Scarlett’s just another gamer, and a damn good one. And it’s about time that the gender of a gamer becomes irrelevant to their abilities and the way they’re treated from the other side of the console (or computer), so props to PA and to the WCS for allowing her to be a gender-neutral gamer instead of a “girl gamer.” Now let’s see more of that in games, in the gaming community, and in games journalism, where gender determines pronouns but not much else in terms of treatment, privilege, or assumptions of skill or even taste.

I hope this is the beginning of the end of sexism in gaming (community, development, journalism), but I know we still have a lot of work to do across the board. Nevertheless, this story is a beacon which I can come back to when I get depressed by the rest of it all, to remind myself that we are moving forward, even if slowly, and if we (as gamers who happen not to be straight white men) just keep going, just keep doing what we do, whether that’s designing, blogging, publishing, or just playing, the industry will respond and we will be able to stop hiding behind avatars and handles… if we want to.

Unbreaking Reality

Fair warning, regular readers, that this blog is about to become inundated with class things. The reason for this is that this semester (and next) I’m teaching a course called Games, Game Theory, and Leadership Studies, and that means that pretty much everything my students and I do in class is going to be relevant and fair game.

That said, as part of course prep I’m rereading Jane McGonigal’s Reality is Broken and thinking back on yesterday’s first class. McGonigal not only suggests that “Reality is broken,” but that we have the capacity to use games to fix it. I think she’s right, and I’m going to use my lovely students to guinea-pig that theory, since it’s very rapidly becoming their reality that needs the most fixing.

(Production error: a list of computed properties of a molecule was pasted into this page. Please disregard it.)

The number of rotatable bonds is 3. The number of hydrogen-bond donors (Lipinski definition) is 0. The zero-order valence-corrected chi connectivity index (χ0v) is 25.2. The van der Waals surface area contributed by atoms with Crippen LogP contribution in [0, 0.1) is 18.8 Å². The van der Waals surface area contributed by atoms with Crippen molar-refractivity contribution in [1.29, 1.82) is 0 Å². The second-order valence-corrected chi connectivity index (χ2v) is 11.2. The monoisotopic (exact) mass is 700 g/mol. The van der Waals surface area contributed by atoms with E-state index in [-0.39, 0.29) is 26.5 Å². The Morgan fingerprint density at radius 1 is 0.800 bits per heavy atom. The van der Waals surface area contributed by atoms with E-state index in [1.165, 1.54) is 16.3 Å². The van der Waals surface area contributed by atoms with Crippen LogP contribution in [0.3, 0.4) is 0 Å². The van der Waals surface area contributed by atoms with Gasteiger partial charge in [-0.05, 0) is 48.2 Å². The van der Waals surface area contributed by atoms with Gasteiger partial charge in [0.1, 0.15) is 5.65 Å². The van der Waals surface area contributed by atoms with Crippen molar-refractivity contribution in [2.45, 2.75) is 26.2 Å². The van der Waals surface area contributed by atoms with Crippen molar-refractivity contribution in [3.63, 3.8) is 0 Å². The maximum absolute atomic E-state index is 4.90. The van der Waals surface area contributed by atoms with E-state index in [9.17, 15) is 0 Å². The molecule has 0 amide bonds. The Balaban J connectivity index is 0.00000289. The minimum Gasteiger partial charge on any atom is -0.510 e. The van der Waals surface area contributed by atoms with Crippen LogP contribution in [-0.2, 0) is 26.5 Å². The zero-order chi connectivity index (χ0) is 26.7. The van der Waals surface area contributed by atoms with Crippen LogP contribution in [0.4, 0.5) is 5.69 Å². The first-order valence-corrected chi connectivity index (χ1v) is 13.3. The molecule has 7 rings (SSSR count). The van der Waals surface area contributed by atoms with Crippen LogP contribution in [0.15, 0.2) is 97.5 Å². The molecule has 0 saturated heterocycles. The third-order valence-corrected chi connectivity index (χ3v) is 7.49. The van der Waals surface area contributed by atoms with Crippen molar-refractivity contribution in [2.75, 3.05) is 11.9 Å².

Today I read a post by Ernest Adams that talks about how gaming demographics are changing, becoming older, more female, more minority. How the industry needs to accommodate the fact that many of their gamers aren’t young, straight, white men. And – more importantly – how the young, straight, white men need to stop screaming about how their games are going to be RUINED by the infiltration of female gamers, gamers of color, and gay gamers. How that screaming demographic is actually the demographic we should be ignoring, not catering to. My class gives me hope that such a future will come to pass.

My class is, I have to admit, more than 50% male. They are all freshmen. But I do have a strong contingent of women who jumped right in and got going yesterday without even the slightest hesitation, unconcerned and unintimidated by their male peers. And I have a good percentage of my male students who are not white. (I have not asked them their sexual preferences because that information is irrelevant to me as their professor, although it might be interesting from a sociological perspective, and I’m not going to.)

By their very nature, they are all probably gamers of one sort or another. Maybe mobile gamers, maybe casual gamers, some videogamers, possibly some board or D&D gamers, but you don’t sign up for a games course if you aren’t at least a little bit of a gamer. I was, however, surprised that when I poured a pile of dice in front of them, they didn’t even blink before they started talking about possible win conditions, ways to add different mechanics (guessing, math skills, rolling, matching colors or types of dice, etc.) and what their game’s goal was going to be: one group even created a game designed to teach algebra.